Showers are caused by groups of particles orbiting the Sun in an elliptical orbit. Usually they are associated with comets which leave their debris behind them. Although not all meteor showers have been linked to particular comets, it is thought that all showers come from this source.
Showers vary in intensity from one year to the next. This happens because the particles are not evenly spread around their orbit. One of the most reliable and constant showers is the Perseids shower, but even this one shows some significant variations from one year tot he next.
|Quadrantids||1 January||3 January||6 January|
|April Lyrids||19 April||21 April||24 April|
|Eta Aquarids||1 May||4 May||7 May|
|June Lyrids||10 June||15 June||21 June|
|Ophiuchids||17 June||20 June||26 June|
|Capricornids||10 July||26 July||15 August|
|Delta Aquarids||15 July||27 July||15 August|
|Pisces Australids||15 July||30 July||20 August|
|Alpha Capricornids||15 July||2 August||25 August|
|Iota Aquarids||15 July||6 August||25 August|
|Perseids||25 July||12 August||18 August|
|Orionids||16 October||21 October||26 October|
|Taurids||20 October||4 November||25 November|
|Cephids||7 November||9 November||11 November|
|Leonids||15 November||17 November||19 November|
|Geminids||7 December||14 December||15 December|
|Ursids||17 December||22 December||24 December|
Meteor trails used for meteor scatter radio communications
It is the meteor trails that the meteors entering the atmosphere leave that cause the radio signals to be reflected. The trails are formed as the meteors of all sizes enter the atmosphere. Entering at speeds of anywhere between 10 and 75 km per second they burn up at altitudes between 80 and 120 km - approximately around the same altitude as the E region or E layer in the ionosphere.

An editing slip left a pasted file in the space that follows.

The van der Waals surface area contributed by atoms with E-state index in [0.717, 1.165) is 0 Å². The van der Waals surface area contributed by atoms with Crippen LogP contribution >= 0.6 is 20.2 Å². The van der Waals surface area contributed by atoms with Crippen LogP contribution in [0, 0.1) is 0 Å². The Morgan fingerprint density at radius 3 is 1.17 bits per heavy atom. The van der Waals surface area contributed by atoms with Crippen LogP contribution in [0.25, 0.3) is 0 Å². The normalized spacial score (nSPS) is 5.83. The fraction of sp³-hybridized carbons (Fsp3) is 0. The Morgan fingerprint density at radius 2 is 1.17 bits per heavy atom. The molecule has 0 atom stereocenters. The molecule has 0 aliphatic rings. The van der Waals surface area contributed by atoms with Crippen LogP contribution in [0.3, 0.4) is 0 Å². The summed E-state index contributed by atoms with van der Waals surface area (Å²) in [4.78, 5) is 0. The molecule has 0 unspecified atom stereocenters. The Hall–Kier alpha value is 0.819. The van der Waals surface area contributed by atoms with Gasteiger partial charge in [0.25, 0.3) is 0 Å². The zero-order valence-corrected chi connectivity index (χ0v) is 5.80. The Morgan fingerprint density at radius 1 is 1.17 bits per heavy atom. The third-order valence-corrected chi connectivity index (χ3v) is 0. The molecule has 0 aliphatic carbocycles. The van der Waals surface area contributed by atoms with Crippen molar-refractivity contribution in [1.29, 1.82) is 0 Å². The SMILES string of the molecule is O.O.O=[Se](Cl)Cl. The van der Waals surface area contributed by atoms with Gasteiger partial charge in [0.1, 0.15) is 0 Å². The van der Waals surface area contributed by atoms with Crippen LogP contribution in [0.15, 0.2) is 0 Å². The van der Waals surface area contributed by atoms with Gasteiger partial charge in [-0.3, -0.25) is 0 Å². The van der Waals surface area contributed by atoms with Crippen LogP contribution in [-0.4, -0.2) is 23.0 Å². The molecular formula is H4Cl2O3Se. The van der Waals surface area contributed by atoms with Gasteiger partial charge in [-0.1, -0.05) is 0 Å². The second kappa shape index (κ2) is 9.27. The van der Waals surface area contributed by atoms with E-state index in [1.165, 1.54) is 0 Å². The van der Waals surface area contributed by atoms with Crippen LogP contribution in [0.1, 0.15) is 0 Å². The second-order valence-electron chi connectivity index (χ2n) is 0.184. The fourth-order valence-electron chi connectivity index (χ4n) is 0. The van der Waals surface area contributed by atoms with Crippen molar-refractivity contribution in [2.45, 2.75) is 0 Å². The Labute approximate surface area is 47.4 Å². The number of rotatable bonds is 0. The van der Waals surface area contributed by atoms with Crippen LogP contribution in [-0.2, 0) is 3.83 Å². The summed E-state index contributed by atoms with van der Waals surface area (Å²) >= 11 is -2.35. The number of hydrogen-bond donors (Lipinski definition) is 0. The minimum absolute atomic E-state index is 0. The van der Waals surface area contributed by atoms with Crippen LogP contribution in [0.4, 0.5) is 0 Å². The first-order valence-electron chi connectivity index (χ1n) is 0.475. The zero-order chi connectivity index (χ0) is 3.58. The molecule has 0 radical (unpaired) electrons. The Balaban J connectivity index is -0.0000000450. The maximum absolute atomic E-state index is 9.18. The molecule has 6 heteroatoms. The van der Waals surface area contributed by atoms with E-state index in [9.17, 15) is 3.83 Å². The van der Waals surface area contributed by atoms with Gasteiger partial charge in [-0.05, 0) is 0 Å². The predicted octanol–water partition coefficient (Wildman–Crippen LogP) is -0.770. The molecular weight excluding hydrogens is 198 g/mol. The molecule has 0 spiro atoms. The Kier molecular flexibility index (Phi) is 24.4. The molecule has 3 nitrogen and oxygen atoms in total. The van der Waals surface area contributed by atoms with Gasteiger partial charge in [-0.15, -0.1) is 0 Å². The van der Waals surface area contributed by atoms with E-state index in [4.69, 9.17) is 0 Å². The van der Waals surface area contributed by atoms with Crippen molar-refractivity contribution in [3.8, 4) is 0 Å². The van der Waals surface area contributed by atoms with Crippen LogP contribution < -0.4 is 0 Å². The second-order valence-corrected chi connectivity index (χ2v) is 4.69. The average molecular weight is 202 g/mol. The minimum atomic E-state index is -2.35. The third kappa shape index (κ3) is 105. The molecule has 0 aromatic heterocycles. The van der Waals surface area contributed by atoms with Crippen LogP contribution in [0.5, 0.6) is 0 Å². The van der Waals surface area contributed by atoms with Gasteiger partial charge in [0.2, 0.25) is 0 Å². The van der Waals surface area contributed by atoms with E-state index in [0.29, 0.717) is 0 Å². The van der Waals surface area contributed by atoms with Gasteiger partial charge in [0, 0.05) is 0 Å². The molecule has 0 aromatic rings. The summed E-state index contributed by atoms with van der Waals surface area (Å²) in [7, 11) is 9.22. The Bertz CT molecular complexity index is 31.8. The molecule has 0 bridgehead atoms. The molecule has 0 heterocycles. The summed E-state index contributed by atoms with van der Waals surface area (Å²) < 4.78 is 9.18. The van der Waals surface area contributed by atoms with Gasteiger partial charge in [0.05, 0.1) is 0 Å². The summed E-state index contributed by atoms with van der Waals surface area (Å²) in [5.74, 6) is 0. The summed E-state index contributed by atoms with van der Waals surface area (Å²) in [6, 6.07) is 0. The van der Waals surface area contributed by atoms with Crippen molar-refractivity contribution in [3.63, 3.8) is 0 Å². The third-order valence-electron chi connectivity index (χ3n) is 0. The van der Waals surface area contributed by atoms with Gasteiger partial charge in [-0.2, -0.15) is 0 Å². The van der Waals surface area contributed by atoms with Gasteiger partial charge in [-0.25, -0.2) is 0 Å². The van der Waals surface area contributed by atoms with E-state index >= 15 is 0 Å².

The trails are formed as the friction from the air causes the meteor to heat up to very high temperatures. The temperatures are sufficient to cause the atoms on the surface of the meteor to vaporise leaving a trail of positively charged ions and free electrons. The resulting trail is in the form of a long thin parabola with the meteor at its head. The trail will vary in size but as a rough estimate they can be up to 20 km long but only a few metres wide.
The levels of ionisation in the trails is very high, and is sufficient to reflect radio waves at very high frequencies - often as high as 150 MHz and sometimes more. The trails can be split into two categories - under-dense and over-dense. The dividing line is determined by the density of electrons left by the meteor - normally the dividing line is taken as 1 x 10^14 electrons per square metre.